Merck reported that sales in its animal health unit fell 6% year over year to $830 million in the fourth quarter of 2015, which included a 14% negative impact from foreign exchange rates.
AstraZeneca recently plunked down $575 million to get from Takeda global rights to the chronic obstructive pulmonary disease (COPD) treatment Daxas. It was the kind of deal that currently intrigues CEO Pascal Soriot, something that will immediately pay off and which falls into one of the three areas around which he is trying to rebuild the company.
A $774 million deal Hong Kong-listed Sino Biopharmaceutical planned to make by buying a stake in a Chinese asset management company has been axed by Sino after markets around the world have fallen, especially in China.
Industry watchers expected a show at Thursday's congressional drug price hearing, and the event did not disappoint. Members of Congress slammed Valeant and Turing Pharmaceuticals for dramatic prices increases, and also took shots at former Turing CEO Martin Shkreli, who remained close-lipped throughout the hearing.
AstraZeneca is suffering from a new round of patent losses, and that suffering will only worsen. Already hurting from generic competition to its former top-seller, Nexium, the London-based company will fall off another patent cliff this year--Crestor--and faces still another in Seroquel XR next year.
Beijing-based oncology biotech BeiGene prices its offer of 6.6 million American Depositary Shares at $24 each, the top of the range to take in $158.4 million in an initial public offering on the Nasdaq that should set the tone for another pending China-focused offering.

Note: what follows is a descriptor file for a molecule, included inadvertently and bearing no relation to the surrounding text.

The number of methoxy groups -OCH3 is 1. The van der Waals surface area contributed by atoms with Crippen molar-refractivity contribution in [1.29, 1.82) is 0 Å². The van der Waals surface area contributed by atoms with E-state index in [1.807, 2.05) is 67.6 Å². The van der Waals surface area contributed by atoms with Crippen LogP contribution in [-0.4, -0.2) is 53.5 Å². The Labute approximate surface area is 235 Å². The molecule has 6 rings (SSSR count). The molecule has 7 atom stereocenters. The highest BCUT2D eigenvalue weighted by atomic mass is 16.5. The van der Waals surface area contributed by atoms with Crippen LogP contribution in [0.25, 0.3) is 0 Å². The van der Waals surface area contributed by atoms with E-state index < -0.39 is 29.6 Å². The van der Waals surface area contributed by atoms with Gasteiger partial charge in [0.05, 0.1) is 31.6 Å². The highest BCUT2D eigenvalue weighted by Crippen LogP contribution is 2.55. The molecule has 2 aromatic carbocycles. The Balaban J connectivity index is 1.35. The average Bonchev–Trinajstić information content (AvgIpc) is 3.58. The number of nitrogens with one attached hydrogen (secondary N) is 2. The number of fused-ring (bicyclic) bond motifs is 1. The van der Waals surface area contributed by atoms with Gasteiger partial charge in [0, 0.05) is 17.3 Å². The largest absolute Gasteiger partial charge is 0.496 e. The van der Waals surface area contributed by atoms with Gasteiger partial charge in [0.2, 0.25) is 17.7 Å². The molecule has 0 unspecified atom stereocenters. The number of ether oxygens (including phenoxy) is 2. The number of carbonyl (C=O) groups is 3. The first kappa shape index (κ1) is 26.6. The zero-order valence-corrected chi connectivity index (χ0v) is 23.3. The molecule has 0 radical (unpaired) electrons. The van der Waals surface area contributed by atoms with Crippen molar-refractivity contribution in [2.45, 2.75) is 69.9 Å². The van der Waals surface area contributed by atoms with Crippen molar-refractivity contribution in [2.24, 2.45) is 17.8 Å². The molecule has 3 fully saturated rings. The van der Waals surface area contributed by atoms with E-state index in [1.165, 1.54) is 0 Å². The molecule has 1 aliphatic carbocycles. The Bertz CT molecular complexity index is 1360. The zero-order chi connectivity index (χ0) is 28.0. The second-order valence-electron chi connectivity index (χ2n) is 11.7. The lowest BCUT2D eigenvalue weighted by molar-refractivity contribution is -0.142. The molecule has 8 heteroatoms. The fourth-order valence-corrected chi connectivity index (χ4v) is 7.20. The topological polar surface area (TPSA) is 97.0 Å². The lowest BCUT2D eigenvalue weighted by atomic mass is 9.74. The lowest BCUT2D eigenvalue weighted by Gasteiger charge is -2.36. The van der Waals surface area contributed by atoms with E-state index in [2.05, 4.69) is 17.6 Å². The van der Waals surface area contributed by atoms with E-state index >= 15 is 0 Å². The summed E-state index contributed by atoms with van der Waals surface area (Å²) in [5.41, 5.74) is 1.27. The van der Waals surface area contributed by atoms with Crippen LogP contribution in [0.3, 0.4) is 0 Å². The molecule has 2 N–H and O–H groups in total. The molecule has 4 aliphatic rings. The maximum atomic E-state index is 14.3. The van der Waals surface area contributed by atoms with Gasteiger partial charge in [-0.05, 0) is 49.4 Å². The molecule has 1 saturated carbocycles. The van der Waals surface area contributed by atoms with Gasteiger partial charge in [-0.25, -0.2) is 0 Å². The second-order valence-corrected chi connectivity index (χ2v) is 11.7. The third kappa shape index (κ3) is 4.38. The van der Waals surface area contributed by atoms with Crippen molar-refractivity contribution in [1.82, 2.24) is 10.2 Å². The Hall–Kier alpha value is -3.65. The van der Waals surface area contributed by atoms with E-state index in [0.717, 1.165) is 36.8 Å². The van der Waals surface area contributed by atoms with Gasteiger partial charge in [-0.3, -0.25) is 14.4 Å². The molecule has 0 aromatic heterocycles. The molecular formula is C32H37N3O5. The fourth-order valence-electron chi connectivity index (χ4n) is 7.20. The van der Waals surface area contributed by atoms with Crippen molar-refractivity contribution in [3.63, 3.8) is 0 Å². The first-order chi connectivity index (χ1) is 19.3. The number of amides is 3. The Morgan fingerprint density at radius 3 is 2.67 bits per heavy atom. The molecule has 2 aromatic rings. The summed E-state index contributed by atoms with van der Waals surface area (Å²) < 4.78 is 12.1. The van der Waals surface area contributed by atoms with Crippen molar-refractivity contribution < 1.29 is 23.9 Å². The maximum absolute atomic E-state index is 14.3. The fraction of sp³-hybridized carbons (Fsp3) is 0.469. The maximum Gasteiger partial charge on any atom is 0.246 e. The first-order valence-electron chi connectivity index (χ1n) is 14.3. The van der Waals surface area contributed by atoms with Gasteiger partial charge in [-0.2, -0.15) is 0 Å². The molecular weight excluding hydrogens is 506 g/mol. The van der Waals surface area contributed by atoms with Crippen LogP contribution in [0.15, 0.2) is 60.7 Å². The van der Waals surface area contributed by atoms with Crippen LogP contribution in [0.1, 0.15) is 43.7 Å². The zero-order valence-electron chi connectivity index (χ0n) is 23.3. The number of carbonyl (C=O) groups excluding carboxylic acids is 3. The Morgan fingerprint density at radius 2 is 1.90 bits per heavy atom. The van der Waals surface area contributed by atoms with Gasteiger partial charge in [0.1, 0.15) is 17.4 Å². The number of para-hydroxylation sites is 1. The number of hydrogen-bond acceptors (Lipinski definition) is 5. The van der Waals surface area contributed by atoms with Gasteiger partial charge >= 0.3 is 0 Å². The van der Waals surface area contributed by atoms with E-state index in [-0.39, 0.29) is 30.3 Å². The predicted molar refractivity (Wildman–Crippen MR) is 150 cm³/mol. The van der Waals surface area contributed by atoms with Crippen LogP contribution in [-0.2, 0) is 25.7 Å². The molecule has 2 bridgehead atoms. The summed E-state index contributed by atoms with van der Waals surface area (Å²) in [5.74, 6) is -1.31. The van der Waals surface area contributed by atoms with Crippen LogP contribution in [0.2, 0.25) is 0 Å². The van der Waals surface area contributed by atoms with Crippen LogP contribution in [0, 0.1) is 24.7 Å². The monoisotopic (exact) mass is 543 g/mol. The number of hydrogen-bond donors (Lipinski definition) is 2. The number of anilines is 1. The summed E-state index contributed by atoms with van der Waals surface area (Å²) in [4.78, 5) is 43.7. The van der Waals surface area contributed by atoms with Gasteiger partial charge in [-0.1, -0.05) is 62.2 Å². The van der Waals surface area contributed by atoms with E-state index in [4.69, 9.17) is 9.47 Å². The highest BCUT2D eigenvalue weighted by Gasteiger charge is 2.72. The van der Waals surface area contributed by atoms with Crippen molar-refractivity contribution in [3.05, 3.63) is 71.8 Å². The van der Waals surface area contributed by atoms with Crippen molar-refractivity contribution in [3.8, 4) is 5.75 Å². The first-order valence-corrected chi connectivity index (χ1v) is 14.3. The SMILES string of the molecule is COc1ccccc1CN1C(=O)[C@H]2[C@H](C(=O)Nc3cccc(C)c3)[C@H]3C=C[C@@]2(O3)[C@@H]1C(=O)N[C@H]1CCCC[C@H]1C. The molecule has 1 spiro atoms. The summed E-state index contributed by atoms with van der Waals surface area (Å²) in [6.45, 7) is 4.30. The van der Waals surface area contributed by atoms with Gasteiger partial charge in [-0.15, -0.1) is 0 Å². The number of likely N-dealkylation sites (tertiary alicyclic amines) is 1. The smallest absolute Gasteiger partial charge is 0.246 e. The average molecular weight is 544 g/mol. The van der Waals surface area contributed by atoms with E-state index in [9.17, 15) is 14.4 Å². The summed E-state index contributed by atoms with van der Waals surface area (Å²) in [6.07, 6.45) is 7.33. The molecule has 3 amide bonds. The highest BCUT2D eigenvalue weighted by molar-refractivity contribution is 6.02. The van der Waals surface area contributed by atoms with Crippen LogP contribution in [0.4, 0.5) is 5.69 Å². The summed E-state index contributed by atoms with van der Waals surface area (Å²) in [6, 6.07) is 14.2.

Merck & Co. took a one-two punch in the fourth quarter. Revenue from two top-selling franchises--Januvia and Remicade--slid, dragging overall sales below analyst estimates at $10.2 billion. One bright spot? A lower tax rate managed to boost Merck's earnings above analyst estimates at 93 cents per share.
GlaxoSmithKline CEO Andrew Witty is running out of ways to say it: A spinoff of the consumer health joint venture it shares with Novartis just isn't happening right now.
Novo Nordisk's bad news: It's lowering its long-term forecast for profits. Good news? Those forecasts are still at 10% annual growth, on average, which beats its Big Pharma rivals, no contest.
Interim Valeant CEO Howard Schiller has taken the reins at a tough time for the company. But the way the company sees it, he's reaping an appropriate reward.